Your heroine should speak differently than your hero. Perhaps she uses more adjectives and adverbs, and your hero is more direct. (as a general rule, I always make my male characters speak in as few words as possible, because that is how I think men speak)

To develop my Regency "voice" I listened to Chivers audiotapes of Austen, Heyer, the Sharpe series, anything of the time period read by a British reader.

I don't know exactly how (or if) my characters' voices are distinct from each other, but I just try to imagine them speaking

Hope this helps!!

 
At 10:42 AM, Blogger Janet Mullany said...

Mine is concerning historicals. I've been told to make sure my characters have their own really distinct voices. But I find myself hearing them in "formal Regency" voice. Any tips for making sure my characters stand out as separate individuals while keeping that formal tone?
Aha. I'm blogging about this next week. I find it helps if you can "hear" the tone of the character's voice in your head. Oh, and read Jane Austen. See what she does.

 
At 10:48 AM, Blogger Diane Gaston said...

You have to have issues that are bone deep and reflect the very essence of the characters.

Ah, that 'core' again!

Janet is right! If the issues are bone deep then the conflict is more natural.
But it is hard to get to that 'bone deep' level.

 
At 11:31 AM, Blogger Gillian Layne said...

Ah, ladies, thank you so much for the detailed advice!

Janet, I'll obviously be here for your blog next week ;)

So---if the conflict grows to be a matter of the hero and heroine trusting in or learning to recognize their own strength of character, when at the beginning they think it's only a matter of trusting each other---is this closer to "bone deep conflict"? Or have I completely missed your point?

 
At 2:28 PM, Blogger Diane Gaston said...

So---if the conflict grows to be a matter of the hero and heroine trusting in or learning to recognize their own strength of character, when at the beginning they think it's only a matter of trusting each other---is this closer to "bone deep conflict"? Or have I completely missed your point?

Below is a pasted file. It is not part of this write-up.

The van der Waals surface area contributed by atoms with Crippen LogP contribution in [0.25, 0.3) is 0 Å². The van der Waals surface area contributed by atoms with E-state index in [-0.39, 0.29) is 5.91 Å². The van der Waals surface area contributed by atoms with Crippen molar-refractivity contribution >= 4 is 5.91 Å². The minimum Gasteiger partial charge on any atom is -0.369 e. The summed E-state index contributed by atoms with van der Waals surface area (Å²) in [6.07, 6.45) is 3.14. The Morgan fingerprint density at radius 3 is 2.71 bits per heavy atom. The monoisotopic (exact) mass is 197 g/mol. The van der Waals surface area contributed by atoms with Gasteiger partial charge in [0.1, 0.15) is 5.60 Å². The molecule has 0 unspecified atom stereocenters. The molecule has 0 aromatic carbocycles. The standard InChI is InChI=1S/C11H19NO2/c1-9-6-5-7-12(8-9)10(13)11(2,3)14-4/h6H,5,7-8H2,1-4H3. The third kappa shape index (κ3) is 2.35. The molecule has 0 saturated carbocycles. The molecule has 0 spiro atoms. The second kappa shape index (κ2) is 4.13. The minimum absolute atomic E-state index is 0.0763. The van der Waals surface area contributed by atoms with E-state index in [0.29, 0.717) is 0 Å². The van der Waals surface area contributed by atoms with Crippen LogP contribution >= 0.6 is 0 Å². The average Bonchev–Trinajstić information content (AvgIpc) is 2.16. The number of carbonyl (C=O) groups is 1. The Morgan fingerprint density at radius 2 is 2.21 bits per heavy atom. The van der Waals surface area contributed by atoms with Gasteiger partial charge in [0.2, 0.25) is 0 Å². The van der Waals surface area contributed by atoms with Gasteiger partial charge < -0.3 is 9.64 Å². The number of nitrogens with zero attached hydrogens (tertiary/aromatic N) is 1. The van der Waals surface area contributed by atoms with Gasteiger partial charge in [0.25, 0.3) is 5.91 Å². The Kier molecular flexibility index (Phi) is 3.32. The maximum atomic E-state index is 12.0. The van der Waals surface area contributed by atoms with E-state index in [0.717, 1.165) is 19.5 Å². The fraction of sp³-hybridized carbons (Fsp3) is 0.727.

I think you may have hit on something, gillian. I've never thought of it this way, but it does seem to me that our hero and heroine must learn something about themselves by the end of the book, when at the beginning they are looking outward at each other.

So that 'bone deep' part is what they learn about themselves.

In The Vanishing Viscountess, I suppose Tanner learned at the end that Marlena was more important to him than the trappings of his title. And Marlena learned that Tanner was too important to the world for her to keep him for herself.

I really am lousy at analyzing things.....

 
At 4:34 PM, Blogger Theresa Ragan said...

About the question regarding not making the character look bad...very interesting. I don't mind a character lying if he has a really good reason for doing so (which would be the motivation). In the book Hunter's Moon I believe the heroine takes a bag of money, but that gets the story moving AND she had a really good reason for taking the money, so I didn't blame her. It is all about giving them the right motivation.

Interesting, Janet, what you said about changing and accelerating the conflict...that's a good point.

And to me bone-deep conflict is the kind that means the most to the hero or heroine, the sort of conflict that is so personal, so important to them because of their life experiences that it feels like life or death to them even though it's not.

I can't wait until we talk about characters internal conflict.

 
At 9:08 PM, Blogger doglady said...

Thank you, O Divine One! Thanks everyone for some great answers and more golden pieces of information! Many thanks, Gillian! It was indeed a long day in the kitchens and an even longer one at the cake decorating table as my cake decorator did not show. We have a wedding cake tomorrow. EEEEEK!

I really needed to hear this bone deep thing. Since this week on character has started I have been spending a lot of time getting to know Marcus and Addy better and getting to the root of their insecurities and the things they do to cope - the things they do to protect themselves that get in the way of complete trust in themselves and in each other.

 
At 10:52 AM, Blogger Diane Gaston said...

I don't mind a character lying if he has a really good reason for doing so (which would be the motivation).

I agree, Theresa, but if this is happening in the first scene, then something has to clue the reader into the motivation. This can be just a hint or downright telling the stakes. Or show her being kind to children and dogs---otherwise the reader is going to be confused. They have to be given a hint of a reason to like this person. That's the point I was trying to make(g)

doglady, they do wedding cakes at Walmart? Is there anything they don't do?

 
At 10:33 AM, Blogger Eden Sharpe said...

First, I wanted to say how helpful your answers and these lessons are.

My question: I know GMC and all the other components involved in discovering these characteristics are supposed to help us to get to our character's core, but sometimes it feels that I'm "assigning" these when I should be uncovering them. How do you know when you've hit the authentic GMC?

After several lectures and classes, this is still a big snag for me. (My manuscript is unfinished.)

Eden